• Never totally reject an idea but affirm the person even if you don’t agree. Explore the good in it.
    • For wrong answer, you can rephrase question or ask others what they think
  • Don’t allow certain people to dominate the meeting. Learn how to deal with those who talk too much.
    • Sit next to talker to give less eye contact
    • Call on other people to give their opinions
    • Redirect conversation away from talker when they pause
    • Talk directly to the person about the purpose of small group. If problem persists, talk to your supervisor.
    • Ask talker to help make the meeting more participatory
    • Clarify the rule that no one is allowed to speak a second time until everyone has a chance to speak for the first time
  • Conflict is normal and natural in a small group. Learn how to deal with it.
    • Welcome differences of opinion as it can improve your understanding each other’s views
  • Communication tips
    • Start showing care the moment member enters the room
    • Respond enthusiastically to people throughout the meeting
    • Pray for your members during the week and tell them you’re praying
    • Ask questions about their personal life
    • Be aware of any physical needs and seek to meet them
    • Share part of your own life with them
    • Contact them outside of cell group


8. Reaching out to non-Christians

Cell leaders need hands that reach out and point others to Jesus. Such hands help cell members reach out together and warmly welcome the hurting and disillusioned into the group.

  • Effective evangelism cultivates the natural friendships and relationships that God has placed in our lives
    • 70-90% follow Jesus by relational evangelism
    • Intentionally become friends with non-Christians and develop relationships. Best is to meet a need before discussing spiritual issues
    • Often non-Christian rather join a cell group than church service
    • Keep inviting your friends. On average, person needs to hear the Gospel 7 times before he responds
  • Cell evangelism is team-oriented rather than individual-oriented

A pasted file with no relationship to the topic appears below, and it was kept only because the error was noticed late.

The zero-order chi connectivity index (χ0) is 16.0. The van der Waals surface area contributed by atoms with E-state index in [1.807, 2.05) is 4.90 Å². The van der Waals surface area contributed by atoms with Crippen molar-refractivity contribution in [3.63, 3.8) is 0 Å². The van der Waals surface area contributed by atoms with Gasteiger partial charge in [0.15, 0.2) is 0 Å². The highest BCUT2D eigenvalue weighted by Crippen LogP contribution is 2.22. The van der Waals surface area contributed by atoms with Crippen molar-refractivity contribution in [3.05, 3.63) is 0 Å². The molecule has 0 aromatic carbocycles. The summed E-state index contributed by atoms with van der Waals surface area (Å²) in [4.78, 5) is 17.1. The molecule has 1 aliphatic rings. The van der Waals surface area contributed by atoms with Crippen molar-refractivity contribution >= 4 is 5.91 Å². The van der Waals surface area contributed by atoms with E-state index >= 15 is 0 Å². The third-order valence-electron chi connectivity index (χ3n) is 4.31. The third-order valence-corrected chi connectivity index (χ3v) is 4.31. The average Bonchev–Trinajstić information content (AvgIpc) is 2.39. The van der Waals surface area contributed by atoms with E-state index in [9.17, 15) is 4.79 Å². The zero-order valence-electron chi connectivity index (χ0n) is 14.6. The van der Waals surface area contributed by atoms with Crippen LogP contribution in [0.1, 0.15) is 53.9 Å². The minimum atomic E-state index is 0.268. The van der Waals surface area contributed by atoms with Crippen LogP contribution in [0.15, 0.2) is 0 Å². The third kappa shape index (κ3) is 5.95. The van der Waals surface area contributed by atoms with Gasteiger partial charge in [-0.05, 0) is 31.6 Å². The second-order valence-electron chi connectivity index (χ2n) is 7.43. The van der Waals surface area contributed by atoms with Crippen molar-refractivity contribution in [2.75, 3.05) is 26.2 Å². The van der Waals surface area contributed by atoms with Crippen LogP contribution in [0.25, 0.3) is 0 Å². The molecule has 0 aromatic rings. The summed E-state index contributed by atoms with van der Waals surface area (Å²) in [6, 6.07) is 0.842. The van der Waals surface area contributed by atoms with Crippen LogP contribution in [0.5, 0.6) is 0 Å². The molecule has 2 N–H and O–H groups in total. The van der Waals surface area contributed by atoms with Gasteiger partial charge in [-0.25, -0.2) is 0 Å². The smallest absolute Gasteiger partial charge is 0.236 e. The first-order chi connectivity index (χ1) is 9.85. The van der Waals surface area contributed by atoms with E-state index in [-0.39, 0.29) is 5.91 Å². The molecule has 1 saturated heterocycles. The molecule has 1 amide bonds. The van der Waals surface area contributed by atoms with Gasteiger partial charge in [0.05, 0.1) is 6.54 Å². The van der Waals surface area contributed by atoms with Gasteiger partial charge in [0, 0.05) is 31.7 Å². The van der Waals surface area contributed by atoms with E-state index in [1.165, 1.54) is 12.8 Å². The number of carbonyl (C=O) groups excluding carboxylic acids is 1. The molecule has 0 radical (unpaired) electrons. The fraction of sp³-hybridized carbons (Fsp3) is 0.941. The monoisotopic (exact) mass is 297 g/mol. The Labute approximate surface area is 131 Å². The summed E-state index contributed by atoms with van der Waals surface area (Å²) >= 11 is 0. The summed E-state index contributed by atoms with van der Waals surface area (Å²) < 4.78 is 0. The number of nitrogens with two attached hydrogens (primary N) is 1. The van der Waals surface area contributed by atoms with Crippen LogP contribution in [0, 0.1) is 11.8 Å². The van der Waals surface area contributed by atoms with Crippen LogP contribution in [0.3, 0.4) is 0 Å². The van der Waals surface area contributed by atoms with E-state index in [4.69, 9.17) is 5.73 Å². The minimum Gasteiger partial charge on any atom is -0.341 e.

• Each member identifies one non-Christian contact and seeks to build relationship with them.
    • Invite contact in their life first then the cell group.
    • Keep praying as a group and create a harvest event to invite contact
    • Talk about the benefits of the group and re-invite your friend again to group
  • Non-Christians are attracted to special cell events (e.g. cell dinner, video, picnic etc.)
  • Transparent sharing within the cell often wins others to Christ
    • When non-Christians come, do cell meeting the same way so they will witness the reality of true relationship with Jesus.
  • Prayer is the most effective tool to win non-Christians to Christ
    • Leave one empty chair during group meeting to represent lost friend. Gather round chair and pray for that person in their life.
    • Pair up as group members to pray daily for each other’s lost friends
    • Walk in pairs through targeted community, praying for salvation to come to each home as you walk


9. Moving through the stages of life

Knowing which steps to take will help the small group leader chart the journey, knowing that a predictable road lies ahead.

  • Small groups normally pass through four stages
  • The initial forming stage is a time to get to know members of the group
    • Strategy: To clarify purpose, direction and goals. Above all, the leader must model transparency by sharing openly and honestly